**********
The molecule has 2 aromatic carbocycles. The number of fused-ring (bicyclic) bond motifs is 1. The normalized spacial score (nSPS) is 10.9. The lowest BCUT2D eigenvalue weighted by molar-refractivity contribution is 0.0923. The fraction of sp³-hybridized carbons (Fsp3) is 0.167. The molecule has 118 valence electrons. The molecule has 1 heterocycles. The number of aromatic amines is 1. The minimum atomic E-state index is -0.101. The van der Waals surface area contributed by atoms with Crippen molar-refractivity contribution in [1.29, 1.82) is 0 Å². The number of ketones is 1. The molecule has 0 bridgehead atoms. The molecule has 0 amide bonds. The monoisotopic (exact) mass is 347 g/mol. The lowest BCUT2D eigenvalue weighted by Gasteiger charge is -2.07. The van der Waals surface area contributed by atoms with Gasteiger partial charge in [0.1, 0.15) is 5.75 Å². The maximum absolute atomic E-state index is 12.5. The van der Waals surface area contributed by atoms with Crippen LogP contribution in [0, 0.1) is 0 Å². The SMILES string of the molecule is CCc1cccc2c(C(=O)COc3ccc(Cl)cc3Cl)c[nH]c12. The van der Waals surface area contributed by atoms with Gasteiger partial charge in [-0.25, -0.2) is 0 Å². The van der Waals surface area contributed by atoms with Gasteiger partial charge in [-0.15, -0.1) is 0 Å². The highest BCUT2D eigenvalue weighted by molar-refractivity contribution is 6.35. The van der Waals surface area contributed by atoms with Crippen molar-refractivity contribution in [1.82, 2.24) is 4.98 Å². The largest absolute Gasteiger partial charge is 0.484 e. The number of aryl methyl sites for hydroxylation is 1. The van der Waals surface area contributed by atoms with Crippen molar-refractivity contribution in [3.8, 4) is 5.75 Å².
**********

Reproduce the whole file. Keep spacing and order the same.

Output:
The molecule has 2 aromatic carbocycles. The number of fused-ring (bicyclic) bond motifs is 1. The normalized spacial score (nSPS) is 10.9. The lowest BCUT2D eigenvalue weighted by molar-refractivity contribution is 0.0923. The fraction of sp³-hybridized carbons (Fsp3) is 0.167. The molecule has 118 valence electrons. The molecule has 1 heterocycles. The number of aromatic amines is 1. The minimum atomic E-state index is -0.101. The van der Waals surface area contributed by atoms with Crippen molar-refractivity contribution in [1.29, 1.82) is 0 Å². The number of ketones is 1. The molecule has 0 bridgehead atoms. The molecule has 0 amide bonds. The monoisotopic (exact) mass is 347 g/mol. The lowest BCUT2D eigenvalue weighted by Gasteiger charge is -2.07. The van der Waals surface area contributed by atoms with Gasteiger partial charge in [0.1, 0.15) is 5.75 Å². The maximum absolute atomic E-state index is 12.5. The van der Waals surface area contributed by atoms with Crippen LogP contribution in [0, 0.1) is 0 Å². The SMILES string of the molecule is CCc1cccc2c(C(=O)COc3ccc(Cl)cc3Cl)c[nH]c12. The van der Waals surface area contributed by atoms with Gasteiger partial charge in [-0.25, -0.2) is 0 Å². The van der Waals surface area contributed by atoms with Gasteiger partial charge in [-0.15, -0.1) is 0 Å². The highest BCUT2D eigenvalue weighted by molar-refractivity contribution is 6.35. The van der Waals surface area contributed by atoms with Crippen molar-refractivity contribution in [1.82, 2.24) is 4.98 Å². The largest absolute Gasteiger partial charge is 0.484 e. The number of aryl methyl sites for hydroxylation is 1. The van der Waals surface area contributed by atoms with Crippen molar-refractivity contribution in [3.8, 4) is 5.75 Å².